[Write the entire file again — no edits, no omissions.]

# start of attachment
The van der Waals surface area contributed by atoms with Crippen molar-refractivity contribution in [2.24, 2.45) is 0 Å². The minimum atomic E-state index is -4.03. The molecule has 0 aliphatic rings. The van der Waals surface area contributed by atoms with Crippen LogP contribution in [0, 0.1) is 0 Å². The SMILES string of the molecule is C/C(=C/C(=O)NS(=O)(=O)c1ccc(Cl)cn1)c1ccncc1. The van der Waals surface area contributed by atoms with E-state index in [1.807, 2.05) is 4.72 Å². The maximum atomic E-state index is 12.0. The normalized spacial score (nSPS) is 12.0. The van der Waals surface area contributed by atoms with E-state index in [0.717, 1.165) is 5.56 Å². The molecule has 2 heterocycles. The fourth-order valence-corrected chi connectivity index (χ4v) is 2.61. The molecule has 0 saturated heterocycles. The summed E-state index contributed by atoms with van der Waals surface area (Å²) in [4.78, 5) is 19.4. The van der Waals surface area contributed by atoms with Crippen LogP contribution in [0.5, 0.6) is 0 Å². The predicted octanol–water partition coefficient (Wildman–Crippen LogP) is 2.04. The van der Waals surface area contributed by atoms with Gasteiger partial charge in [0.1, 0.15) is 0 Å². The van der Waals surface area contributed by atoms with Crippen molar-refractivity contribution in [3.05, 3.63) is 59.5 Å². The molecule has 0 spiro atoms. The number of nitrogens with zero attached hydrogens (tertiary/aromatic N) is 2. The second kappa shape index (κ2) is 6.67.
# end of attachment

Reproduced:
The van der Waals surface area contributed by atoms with Crippen molar-refractivity contribution in [2.24, 2.45) is 0 Å². The minimum atomic E-state index is -4.03. The molecule has 0 aliphatic rings. The van der Waals surface area contributed by atoms with Crippen LogP contribution in [0, 0.1) is 0 Å². The SMILES string of the molecule is C/C(=C/C(=O)NS(=O)(=O)c1ccc(Cl)cn1)c1ccncc1. The van der Waals surface area contributed by atoms with E-state index in [1.807, 2.05) is 4.72 Å². The maximum atomic E-state index is 12.0. The normalized spacial score (nSPS) is 12.0. The van der Waals surface area contributed by atoms with E-state index in [0.717, 1.165) is 5.56 Å². The molecule has 2 heterocycles. The fourth-order valence-corrected chi connectivity index (χ4v) is 2.61. The molecule has 0 saturated heterocycles. The summed E-state index contributed by atoms with van der Waals surface area (Å²) in [4.78, 5) is 19.4. The van der Waals surface area contributed by atoms with Crippen LogP contribution in [0.5, 0.6) is 0 Å². The predicted octanol–water partition coefficient (Wildman–Crippen LogP) is 2.04. The van der Waals surface area contributed by atoms with Gasteiger partial charge in [0.1, 0.15) is 0 Å². The van der Waals surface area contributed by atoms with Crippen molar-refractivity contribution in [3.05, 3.63) is 59.5 Å². The molecule has 0 spiro atoms. The number of nitrogens with zero attached hydrogens (tertiary/aromatic N) is 2. The second kappa shape index (κ2) is 6.67.